The surname Beutelspacher: heraldry, coat of arms and coat of arms

If your surname is Beutelspacher, surely on more than one occasion you have wondered about the heraldry of the surname Beutelspacher. Likewise, you might be interested if the surname Beutelspacher belongs to a relative of yours or someone very important to you. The heraldry of surnames is a fascinating world that still attracts a lot of attention today, and that is why more and more people are asking about the heraldry of the Beutelspacher surname.

The heraldry of Beutelspacher, a complicated topic

Sometimes it can be very confusing to try to explain how the heraldry of surnames works, however, we are going to try to explain the heraldry of the surname Beutelspacher in the simplest possible way. We recommend that to better understand everything we are going to tell you about the heraldry of the surname Beutelspacher, if you are totally unaware of how the coats of arms and heraldry came about, go to our main page and read the general explanation we give you there, that way you can better appreciate everything we have compiled about the heraldry of the surname Beutelspacher for you.

Coat of arms, coat of arms and heraldry of Beutelspacher

Similarly, and to make things easier, since we understand that most of the people looking for information about the Beutelspacher surname heraldry are especially interested in the coat of arms of the Beutelspacher surname, its composition, the meaning of its elements and if there are several coats of arms for the Beutelspacher surname, as well as everything that may have to do with the coat of arms of the Beutelspacher surname; we have taken the liberty of being flexible and using the words heraldry and coat of arms interchangeably when referring to the coat of arms of Beutelspacher.

Contributions to the heraldry of the surname Beutelspacher

We hope that the flexibility on the coat of arms of the Beutelspacher surname will not be taken as a lack of seriousness on our part, since we are constantly investigating to be able to offer the most rigorous information possible on the Beutelspacher coats of arms. However, if you have more information about the Beutelspacher heraldry, or you notice an error that needs to be corrected, please let us know so that we can have the biggest and best information on the net about the Beutelspacher coat of arms, explained in a simple and easy way.

  • Armoriado - 1. It is said of the dress, tapestry or other elements, on which the weapons of its owner are painted. They can be in their extension or part of it.
  • Band-band - 1. Piece that is the result of the union of the band and the girdle.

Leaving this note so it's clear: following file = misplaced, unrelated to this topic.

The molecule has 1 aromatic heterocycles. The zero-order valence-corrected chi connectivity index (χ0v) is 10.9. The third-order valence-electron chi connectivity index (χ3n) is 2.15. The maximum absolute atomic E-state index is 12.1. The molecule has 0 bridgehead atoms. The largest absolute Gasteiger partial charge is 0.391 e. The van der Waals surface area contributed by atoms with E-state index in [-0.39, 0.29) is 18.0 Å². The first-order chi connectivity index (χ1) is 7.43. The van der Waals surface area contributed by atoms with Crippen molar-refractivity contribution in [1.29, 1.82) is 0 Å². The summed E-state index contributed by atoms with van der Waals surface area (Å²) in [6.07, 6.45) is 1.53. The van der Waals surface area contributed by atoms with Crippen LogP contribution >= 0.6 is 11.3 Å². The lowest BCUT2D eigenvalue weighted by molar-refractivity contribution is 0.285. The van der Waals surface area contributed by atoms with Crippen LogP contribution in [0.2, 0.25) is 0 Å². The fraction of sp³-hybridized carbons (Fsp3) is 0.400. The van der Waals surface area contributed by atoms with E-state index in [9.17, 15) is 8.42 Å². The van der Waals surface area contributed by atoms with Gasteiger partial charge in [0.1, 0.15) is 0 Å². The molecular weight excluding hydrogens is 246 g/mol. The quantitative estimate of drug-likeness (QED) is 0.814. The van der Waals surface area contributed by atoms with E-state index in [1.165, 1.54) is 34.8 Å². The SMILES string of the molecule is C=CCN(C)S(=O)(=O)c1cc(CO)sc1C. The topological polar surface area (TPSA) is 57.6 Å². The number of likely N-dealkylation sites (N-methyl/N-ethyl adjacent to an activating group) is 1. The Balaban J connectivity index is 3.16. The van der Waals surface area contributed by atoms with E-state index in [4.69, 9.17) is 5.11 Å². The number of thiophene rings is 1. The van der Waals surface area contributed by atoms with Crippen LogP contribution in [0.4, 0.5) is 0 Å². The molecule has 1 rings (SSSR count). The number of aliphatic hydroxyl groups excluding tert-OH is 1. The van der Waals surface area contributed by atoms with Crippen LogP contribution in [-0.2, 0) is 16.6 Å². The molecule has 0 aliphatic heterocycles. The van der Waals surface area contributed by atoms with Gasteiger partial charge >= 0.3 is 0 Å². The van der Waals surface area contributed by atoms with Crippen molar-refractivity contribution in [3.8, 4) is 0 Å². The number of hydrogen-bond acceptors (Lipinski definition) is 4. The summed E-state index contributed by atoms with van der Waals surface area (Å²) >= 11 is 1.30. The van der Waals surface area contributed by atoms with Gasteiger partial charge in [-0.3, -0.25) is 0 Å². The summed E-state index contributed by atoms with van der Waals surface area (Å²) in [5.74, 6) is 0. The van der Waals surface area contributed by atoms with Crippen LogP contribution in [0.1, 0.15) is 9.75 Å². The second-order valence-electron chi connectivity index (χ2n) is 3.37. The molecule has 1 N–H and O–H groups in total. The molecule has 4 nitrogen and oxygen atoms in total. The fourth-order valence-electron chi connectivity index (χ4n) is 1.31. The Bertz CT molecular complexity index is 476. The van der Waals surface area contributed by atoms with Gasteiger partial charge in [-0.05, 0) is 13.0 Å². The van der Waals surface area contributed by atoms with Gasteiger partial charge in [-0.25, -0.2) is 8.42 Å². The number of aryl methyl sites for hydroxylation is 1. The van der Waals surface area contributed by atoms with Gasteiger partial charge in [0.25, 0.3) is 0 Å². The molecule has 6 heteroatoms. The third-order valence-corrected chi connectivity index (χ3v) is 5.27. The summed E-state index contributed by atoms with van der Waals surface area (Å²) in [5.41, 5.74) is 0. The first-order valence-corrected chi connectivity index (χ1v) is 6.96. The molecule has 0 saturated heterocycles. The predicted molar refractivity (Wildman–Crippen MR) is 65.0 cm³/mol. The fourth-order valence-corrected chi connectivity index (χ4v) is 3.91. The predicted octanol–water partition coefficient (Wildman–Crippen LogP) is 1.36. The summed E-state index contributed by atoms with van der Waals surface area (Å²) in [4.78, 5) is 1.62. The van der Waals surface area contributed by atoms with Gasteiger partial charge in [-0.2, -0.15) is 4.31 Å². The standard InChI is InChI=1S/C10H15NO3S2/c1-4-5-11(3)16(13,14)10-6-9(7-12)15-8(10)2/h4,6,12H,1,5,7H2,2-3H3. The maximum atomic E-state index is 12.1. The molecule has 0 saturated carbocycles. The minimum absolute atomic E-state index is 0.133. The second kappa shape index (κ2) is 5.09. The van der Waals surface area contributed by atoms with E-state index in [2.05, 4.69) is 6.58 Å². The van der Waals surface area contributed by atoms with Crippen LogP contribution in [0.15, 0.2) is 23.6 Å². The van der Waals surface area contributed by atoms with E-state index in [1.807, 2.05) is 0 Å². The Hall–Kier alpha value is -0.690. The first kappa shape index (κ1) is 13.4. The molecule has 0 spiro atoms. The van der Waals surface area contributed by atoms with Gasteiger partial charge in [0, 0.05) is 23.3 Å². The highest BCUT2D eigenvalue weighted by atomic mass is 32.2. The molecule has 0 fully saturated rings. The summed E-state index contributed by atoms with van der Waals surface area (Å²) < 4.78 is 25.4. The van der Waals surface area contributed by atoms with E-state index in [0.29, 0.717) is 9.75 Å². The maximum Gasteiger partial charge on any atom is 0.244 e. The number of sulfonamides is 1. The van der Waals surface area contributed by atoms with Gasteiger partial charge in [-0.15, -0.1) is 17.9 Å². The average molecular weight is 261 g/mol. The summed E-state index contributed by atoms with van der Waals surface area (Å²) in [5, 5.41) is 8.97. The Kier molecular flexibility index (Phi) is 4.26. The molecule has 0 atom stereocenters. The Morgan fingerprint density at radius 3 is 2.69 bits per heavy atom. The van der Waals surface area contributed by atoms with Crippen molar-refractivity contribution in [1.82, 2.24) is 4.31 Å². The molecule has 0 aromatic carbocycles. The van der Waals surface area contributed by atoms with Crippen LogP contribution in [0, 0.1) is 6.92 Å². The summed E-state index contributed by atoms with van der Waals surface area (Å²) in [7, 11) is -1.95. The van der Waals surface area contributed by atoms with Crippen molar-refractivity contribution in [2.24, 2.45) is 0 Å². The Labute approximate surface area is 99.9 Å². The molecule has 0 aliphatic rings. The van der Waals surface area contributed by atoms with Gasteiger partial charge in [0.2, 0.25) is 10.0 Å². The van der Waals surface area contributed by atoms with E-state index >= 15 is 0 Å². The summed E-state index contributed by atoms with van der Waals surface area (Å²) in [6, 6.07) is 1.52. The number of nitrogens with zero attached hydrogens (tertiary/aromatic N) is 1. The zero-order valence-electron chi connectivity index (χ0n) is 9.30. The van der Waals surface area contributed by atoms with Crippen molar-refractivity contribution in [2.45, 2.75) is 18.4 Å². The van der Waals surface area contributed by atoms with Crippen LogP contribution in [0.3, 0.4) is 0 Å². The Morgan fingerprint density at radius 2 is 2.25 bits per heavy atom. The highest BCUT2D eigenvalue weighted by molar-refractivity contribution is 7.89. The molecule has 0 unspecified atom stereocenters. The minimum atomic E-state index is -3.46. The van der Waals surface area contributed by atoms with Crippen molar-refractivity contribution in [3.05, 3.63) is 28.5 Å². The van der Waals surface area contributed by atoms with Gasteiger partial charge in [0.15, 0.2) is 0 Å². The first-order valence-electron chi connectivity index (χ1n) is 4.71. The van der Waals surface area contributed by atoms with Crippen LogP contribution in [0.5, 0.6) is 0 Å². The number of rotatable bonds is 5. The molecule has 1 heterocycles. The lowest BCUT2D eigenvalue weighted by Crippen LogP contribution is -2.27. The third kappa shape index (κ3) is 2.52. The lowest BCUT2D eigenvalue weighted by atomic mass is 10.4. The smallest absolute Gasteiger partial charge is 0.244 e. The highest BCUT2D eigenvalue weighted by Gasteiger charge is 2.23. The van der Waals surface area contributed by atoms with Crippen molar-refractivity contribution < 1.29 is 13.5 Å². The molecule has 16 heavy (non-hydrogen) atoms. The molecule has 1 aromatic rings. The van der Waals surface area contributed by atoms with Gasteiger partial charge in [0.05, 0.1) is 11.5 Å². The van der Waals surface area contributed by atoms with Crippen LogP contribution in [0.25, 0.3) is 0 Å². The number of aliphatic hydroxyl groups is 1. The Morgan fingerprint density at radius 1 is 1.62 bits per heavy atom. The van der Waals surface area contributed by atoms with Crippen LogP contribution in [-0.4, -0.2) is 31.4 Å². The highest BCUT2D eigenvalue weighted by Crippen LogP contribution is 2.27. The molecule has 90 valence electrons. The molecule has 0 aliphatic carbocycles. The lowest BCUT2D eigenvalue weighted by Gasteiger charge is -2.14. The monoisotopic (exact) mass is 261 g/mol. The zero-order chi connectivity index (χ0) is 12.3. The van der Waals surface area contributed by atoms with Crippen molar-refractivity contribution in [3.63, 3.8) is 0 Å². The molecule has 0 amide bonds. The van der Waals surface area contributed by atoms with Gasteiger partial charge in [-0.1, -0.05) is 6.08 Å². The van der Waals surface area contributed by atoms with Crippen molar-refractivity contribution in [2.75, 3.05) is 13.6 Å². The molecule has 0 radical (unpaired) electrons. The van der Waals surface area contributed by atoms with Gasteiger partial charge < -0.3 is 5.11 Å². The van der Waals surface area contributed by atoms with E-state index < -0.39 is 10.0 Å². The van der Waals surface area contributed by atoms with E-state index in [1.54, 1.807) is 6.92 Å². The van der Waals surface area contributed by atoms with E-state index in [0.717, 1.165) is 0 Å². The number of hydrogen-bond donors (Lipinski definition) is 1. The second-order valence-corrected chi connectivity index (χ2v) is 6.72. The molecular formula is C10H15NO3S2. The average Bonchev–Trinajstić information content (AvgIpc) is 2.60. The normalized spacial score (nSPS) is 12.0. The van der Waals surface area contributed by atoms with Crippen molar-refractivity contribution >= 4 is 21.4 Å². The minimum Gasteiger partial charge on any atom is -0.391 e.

• Belgium Crown - 1. Similar to the Spanish and that of Bavaria. (See Crown of Bavaria, Spanish Corona).
  • Brand new sticks - 1. Said by some authors to the waved and pyramidal sticks in the form of flame.
  • Brazier - 1. Domestic utensil used to give heat to the feet in the rooms. It is usually represented with fiery or flaming embers.
  • Cruz Chief - 1. It is the result of the union of the boss and the cross.
  • Cruz de Santa Tecla - 1. Tao cross. Adopted as emblem by some cathedrals. (V. Tao).
  • displaced - 1. term used to designate the piece whose length half of which moves to the right -handed side, sinister towards the boss or the tip of the shield. You only maintain contact with the other half by a point as well as the girdle. If the separation line
  • Exerge - 1. Term used by some authors to designate the currency. (V. Divisa).
  • fair - 1. Combat on horseback and with a spear in which the medieval knights made in tournaments and large military parties or chivalrous to demonstrate their expertise and skill in the management of weapons. (V. Tournament).
  • Fig tree sheet - 1. It is represented in a lanceolate form with three leaves added to the rib. It is usually painted as sinople.
  • Injured - 1. It is said of the shield with a spear, saeta, sword, stuck on the field and from which blood stood. You have to indicate the direction of the weapon stuck.
  • Ladies, shield - 1. The shield of the ladies or ladies is usually in the form of Losanje, some instead of using those of their lineage, use their husbands. In some married ladies shields, there are half of the husband's weapons to the right hand and half of those that L
  • Llana, Cruz - 1. It is said of the cross whose arms are without any highlight. (V. Cruz Llana).
  • Orange tree - 1. Tree that is represented with branches, open and fruity cup.
  • Ringed - 1. Piece whose arms are finished off with rings especially La Cruz and the Sotuer. 2. The sepulchral that has the rings or ring of an enamel different from the color of slab. (V. Clechado, rough-A).
  • Santa Catalina wheel. - 1. Symbolic wheel of the martyrdom of Santa Catalina. It consists of wheel inserted with metal blades, to be torment. It is presented in front.
  • stopped - 1. Terminology equivalent to arrested, which refers to the animal supported by all its legs so that none protrudes from the other. 2. It is said of the ship or ship without masts or candles.
  • Turtledove - 1. Ave. It is represented with folded wings. It symbolizes as well as dove marital fidelity. (V. Paloma).
  • Vulture - 1. This animal is represented in profile or put in front, looking at the right or left of the shield.